That will open up a NIC Teaming window, where you’ll see currently set up NIC teams and their statuses as well as adapters available for teaming.


Select available adapters, right click your selection and choose Add to New Team.

On the next screen, enter arbitrary name for the NIC team, select/deselect wanted adapters and open up Additional properties to fine tune your NIC team.

For Teaming mode, choose LACP, and for Load balancing method chooseAddress hash. Load balancing based on address hash seemed most reasonable for machine that was serving multiple users simultaneously.


Note that, although Switch Independent NIC teaming sounds cool because it can be used on any switch, even those cheap consumer grade, it has its limitations. It will load balance only server outbound traffic, all inbound traffic will come through one server interface. That may even be useful in some scenarios where you have a lot of outbound traffic like web servers.

On the Cisco switch, in our case Catalyst 3750G, set:

Load balancing mode based on address in global configuration mode:

port-channel load-balance src-dst-ip

Create an interface for you port channel group:

interface Port-channel1

Add physical interfaces to port channel group in interface configuration mode with:

channel-group 1 mode active

and set channel protocol for them:

channel-protocol lacp

A few days ago we installed Piwigo, an open source web based photo gallery software, and I can safely say a cool one.

But, one might wonder why does a company and let alone one in IT industry need a photo gallery management software. The answer is simple, there a lot of photos from all the new year parties and team buildings we need to manage 🙂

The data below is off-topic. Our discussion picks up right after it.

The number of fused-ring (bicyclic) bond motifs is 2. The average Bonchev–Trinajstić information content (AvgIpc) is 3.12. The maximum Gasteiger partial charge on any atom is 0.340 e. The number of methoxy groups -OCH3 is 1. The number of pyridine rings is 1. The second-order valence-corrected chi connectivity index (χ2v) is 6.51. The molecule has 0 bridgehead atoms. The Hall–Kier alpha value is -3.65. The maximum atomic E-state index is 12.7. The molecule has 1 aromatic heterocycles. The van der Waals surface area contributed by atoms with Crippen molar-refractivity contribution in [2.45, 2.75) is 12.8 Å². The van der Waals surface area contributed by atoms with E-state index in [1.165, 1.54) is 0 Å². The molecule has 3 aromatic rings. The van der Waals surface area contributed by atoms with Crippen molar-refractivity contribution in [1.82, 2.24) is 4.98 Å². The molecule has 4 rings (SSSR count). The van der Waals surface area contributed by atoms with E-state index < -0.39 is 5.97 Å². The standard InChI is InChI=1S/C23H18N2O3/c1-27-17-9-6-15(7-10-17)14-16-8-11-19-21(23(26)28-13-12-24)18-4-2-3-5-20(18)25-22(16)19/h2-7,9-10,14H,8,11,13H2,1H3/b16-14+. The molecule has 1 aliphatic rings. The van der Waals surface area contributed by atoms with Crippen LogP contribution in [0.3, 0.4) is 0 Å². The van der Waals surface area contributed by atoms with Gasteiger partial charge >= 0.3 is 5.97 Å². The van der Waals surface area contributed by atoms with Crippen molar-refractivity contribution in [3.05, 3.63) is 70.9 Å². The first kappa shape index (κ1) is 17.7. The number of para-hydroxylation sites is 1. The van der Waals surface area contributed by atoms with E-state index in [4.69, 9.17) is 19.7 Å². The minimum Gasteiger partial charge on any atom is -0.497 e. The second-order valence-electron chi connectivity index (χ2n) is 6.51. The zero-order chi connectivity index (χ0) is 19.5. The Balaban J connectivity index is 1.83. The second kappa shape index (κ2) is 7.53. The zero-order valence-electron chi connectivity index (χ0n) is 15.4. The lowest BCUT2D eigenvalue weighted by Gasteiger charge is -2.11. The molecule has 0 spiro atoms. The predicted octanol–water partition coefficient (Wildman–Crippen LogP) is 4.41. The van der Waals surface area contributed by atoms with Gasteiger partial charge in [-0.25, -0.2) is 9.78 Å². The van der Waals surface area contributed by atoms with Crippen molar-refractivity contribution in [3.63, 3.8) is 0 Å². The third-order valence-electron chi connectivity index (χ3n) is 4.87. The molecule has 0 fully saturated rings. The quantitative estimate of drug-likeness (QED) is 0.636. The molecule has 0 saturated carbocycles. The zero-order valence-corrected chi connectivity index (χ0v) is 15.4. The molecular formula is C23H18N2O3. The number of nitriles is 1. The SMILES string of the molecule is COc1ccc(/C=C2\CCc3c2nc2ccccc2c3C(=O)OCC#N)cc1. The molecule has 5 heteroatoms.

First issue I encountered  was that Piwigo does not have a built-in LDAP authentication and that is usually one of the basic requirements in corporate environment. Quick search revealed the “Ldap login” extension which unfortunately didn’t work at all.

Apache authentication came to my mind, and after a quick check, it turned out that Piwigo has support for Apache (http) authenticated users. You just need to enable it in the /piwigo_root_dir_include/config_default.inc.php file. Find the line apache_authentication and set it to true, like this: $conf[‘apache_authentication’] = true;

Now, we need to set http authentication in Apache. Easy enough, just create .htaccess file in root directory of piwigo with the following:

# Distinguished name of Bind user and password
AuthLDAPBindDN "CN=Your_CN,OU=Your_OU,DC=example,DC=com"
AuthLDAPBindPassword "secure_p@ssw0rd"

# LDAP URL and path to search for user
# To add multiple LDAP server for redundancy just separate them with space
AuthLDAPURL "ldap://dc1.example.com dc2.example.com/OU=Your_OU,DC=example,DC=com?sAMAccountName?sub?(objectClass=*)"

# Specify authentication type and auth provider
AuthType Basic
AuthName "Arbitraty instrcution text"
AuthBasicProvider ldap

# Allow any valid user 
require valid-user

Or allow a speciefic user…

require ldap-user "user.name"

… or even a group.

require ldap-group "CN=Your_CN,OU=Your OU,DC=example,DC=com"

On a Ubuntu 14.04 with LAMP packages installed I just needed to activate one additional Apache module – authnz_ldap. You can do that with one command a2enmod authnz_ldap, and don’t forget to restart Apache after that.

After the first login, the user will appear in Piwigo administration panel where you can set its permission level.


I had previous experience with awesome ZFS at my current company where I implemented two backup storage servers for our corporate services.

For home use I wanted to create a NAS with several network shares and with some data redundancy. I chose FreeNAS, it had everything I needed already implemented with a nice and sleek Web UI. Or at least that’s what I thought.